The Icelandic Arctic policy will consist of eleven general elements that together represent the main concerns of Icelandic authorities, in addition to interests that will be pursued. There are no big surprises in the proposed policy, with the development of Iceland’s status as an Arctic costal state as the exception. The focus of Icelandic government on the rights of indigenous peoples and other inhabitants of the Arctic is, however, also a significant attribute that could be seen as unusual.

The eleven elements of the proposed Arctic policy of the Icelandic government are as follows:

  1. Secure the status of Iceland as an Arctic coastal state regarding decisions on Arctic issues. This will be based on the geographical, economic and ecological reasons.
  2. Increase global understanding on that the Arctic region is not restricted to the area north of the Arctic Circle, but other areas based on various ecological, economic and geopolitical reasons.
  3. Strengthen the Arctic Council as the main cooperative body on Arctic issues and press for decisions to be made within the Council.
  4. Build on the United Nations Convention on the Law of the Sea which sets out the universal principles of marine governance.
  5. Strengthen and increase cooperation with the Faroe Islands and Greenland with the aim of increasing the economic and political status of the three states.
  6. Secure and support the rights of indigenous peoples in the Arctic and secure their involvement in decision making.
  7. Build on international agreements and encourage cooperation with other states and stakeholders on Arctic issues regarding Icelandic interests in the Arctic.
  8. Safeguard civil security interest in the Arctic and react against armament in the area. Increase cooperation with other states on preservation of wildlife, research, and preparedness in surveillance, search and rescue and pollution prevention in order to secure environmental, communal and sustainable development interests.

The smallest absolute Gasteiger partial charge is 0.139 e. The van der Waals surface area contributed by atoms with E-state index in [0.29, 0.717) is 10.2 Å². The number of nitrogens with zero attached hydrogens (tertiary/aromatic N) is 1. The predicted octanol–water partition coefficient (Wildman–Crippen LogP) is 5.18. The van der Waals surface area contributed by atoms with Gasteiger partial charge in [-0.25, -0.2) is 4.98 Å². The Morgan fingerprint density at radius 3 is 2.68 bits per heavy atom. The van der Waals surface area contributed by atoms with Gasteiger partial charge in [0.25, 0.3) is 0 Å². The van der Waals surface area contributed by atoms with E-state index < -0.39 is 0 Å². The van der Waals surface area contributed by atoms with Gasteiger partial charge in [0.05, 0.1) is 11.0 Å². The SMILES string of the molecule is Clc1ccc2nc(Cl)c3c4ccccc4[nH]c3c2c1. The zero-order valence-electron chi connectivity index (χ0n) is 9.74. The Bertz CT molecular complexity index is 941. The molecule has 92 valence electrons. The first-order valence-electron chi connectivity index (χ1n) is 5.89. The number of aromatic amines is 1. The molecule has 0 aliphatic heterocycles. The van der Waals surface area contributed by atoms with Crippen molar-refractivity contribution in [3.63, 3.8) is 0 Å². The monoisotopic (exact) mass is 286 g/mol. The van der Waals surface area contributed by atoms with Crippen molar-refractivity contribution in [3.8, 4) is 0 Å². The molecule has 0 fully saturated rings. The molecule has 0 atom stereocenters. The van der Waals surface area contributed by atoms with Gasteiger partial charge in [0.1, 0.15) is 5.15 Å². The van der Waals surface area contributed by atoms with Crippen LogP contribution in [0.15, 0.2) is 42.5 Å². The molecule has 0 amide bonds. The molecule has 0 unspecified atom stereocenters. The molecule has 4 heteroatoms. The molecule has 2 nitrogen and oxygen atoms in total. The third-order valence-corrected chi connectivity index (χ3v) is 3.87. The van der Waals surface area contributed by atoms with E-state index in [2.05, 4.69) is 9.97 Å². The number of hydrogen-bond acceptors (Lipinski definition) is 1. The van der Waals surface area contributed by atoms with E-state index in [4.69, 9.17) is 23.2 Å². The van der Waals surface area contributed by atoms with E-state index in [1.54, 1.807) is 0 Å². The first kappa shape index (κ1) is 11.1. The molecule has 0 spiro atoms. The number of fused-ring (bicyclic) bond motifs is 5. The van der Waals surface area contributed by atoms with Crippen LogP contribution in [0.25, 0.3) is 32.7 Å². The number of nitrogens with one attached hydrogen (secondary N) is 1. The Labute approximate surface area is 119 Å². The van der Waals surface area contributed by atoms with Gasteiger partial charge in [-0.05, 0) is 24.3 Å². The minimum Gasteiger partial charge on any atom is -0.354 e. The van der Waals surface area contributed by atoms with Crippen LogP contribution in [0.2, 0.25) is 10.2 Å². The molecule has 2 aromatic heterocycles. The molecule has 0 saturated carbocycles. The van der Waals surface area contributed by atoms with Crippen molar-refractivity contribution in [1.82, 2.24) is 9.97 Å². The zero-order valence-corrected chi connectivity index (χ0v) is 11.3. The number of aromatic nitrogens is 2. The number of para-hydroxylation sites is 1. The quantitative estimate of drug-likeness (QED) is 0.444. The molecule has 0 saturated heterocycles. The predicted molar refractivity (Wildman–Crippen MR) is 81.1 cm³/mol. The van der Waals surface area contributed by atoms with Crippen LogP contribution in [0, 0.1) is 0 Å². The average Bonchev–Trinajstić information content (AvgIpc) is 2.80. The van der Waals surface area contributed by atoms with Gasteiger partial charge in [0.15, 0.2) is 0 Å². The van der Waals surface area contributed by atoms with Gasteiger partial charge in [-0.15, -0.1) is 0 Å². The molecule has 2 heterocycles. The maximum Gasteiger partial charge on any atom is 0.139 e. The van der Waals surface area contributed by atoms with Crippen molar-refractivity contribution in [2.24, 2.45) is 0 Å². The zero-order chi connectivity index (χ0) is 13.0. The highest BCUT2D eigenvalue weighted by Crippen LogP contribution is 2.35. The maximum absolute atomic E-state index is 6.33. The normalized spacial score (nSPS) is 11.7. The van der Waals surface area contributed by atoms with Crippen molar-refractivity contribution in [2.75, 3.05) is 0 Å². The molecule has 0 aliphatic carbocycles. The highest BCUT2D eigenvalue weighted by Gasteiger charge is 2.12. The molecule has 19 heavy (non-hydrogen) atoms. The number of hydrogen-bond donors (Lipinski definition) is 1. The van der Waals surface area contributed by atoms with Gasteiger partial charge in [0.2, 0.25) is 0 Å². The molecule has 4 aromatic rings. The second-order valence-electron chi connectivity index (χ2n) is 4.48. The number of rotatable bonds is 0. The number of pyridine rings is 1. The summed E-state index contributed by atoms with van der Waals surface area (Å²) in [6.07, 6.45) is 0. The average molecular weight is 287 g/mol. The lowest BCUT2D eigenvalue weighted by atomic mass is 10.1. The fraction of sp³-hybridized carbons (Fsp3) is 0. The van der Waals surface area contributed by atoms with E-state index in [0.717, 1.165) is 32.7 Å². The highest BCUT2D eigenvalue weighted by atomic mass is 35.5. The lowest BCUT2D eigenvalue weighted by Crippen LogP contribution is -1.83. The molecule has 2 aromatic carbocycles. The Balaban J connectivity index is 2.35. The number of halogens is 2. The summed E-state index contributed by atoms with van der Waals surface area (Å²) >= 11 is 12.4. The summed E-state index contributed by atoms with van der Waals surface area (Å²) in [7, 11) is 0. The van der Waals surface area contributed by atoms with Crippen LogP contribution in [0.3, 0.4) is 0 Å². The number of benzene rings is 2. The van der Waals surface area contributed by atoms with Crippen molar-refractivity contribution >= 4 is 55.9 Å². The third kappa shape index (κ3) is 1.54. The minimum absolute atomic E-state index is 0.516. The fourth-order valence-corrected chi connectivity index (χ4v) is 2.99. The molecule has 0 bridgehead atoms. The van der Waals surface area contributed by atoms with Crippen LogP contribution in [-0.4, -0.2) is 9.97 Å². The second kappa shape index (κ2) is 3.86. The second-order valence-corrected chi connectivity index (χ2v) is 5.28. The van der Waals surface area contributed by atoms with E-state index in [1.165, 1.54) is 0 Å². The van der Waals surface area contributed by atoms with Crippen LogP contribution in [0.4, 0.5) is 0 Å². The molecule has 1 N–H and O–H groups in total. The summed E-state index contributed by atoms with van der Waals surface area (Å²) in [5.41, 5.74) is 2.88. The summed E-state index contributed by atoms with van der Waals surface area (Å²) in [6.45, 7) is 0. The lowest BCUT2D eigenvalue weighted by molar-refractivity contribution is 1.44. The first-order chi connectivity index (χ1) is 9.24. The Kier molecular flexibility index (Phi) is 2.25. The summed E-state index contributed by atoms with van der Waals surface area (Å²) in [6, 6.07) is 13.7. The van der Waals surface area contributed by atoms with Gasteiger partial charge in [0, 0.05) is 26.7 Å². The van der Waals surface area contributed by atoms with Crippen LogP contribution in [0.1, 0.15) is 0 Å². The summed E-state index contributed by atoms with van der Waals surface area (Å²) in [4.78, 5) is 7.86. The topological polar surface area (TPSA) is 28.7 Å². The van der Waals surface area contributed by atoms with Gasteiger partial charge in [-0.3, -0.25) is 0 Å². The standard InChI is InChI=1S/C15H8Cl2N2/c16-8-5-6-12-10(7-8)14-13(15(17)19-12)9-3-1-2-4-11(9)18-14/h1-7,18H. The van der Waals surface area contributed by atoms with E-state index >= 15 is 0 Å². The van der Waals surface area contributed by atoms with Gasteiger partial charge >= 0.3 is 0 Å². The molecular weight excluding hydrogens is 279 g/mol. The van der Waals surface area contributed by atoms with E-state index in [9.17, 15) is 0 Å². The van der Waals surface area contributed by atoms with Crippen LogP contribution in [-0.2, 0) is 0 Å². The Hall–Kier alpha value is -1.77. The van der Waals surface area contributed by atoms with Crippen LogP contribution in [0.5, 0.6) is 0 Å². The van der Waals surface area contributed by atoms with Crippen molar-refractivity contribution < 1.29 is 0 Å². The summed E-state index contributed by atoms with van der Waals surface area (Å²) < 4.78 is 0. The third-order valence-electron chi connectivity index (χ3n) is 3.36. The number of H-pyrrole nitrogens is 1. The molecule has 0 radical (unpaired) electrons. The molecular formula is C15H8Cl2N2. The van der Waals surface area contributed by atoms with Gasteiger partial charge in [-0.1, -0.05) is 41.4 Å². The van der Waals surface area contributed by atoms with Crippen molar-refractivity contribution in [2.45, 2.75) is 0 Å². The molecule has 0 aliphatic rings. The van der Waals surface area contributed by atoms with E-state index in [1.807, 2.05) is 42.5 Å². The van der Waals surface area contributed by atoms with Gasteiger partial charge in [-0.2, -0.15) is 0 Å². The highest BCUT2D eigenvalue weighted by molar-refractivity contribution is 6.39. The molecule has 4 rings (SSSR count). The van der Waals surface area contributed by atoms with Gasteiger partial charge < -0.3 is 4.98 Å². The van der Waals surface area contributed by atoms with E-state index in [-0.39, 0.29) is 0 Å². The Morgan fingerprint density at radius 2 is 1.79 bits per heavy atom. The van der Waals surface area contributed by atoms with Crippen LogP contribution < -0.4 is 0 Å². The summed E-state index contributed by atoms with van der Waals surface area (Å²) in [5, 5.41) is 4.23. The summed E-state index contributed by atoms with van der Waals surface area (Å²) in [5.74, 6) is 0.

9. Develop commercial cooperation between Arctic states and secure Icelandic opportunities in economic development within the region.
  10. Increase national knowledge on Arctic issues and introduce Iceland as a forum for conferences, meetings and discussions on Arctic issues. Effort shall be made to establish centers, research institutes and educational institutions on Arctic affairs in cooperation with other states and international institutions.
  11. Increase national consultation and cooperation on Arctic issues to secure increased knowledge on the status of the Arctic, democratic dialogue and solidarity on the implementation of the official Arctic policy. The foreign minister shall develop and implement the Arctic policy in consultation with the Althing’s committees on foreign affairs and environment.

No major changes are expected to be made on the eleven elements mentioned above. A few might, however, become more precise in order to make implementation easier. The implementation of the policy and the making of an Arctic strategy will be initiated after the proposed Arctic Policy has been developed. The proposed Arctic strategy will most likely be finalized in early summer of 2011.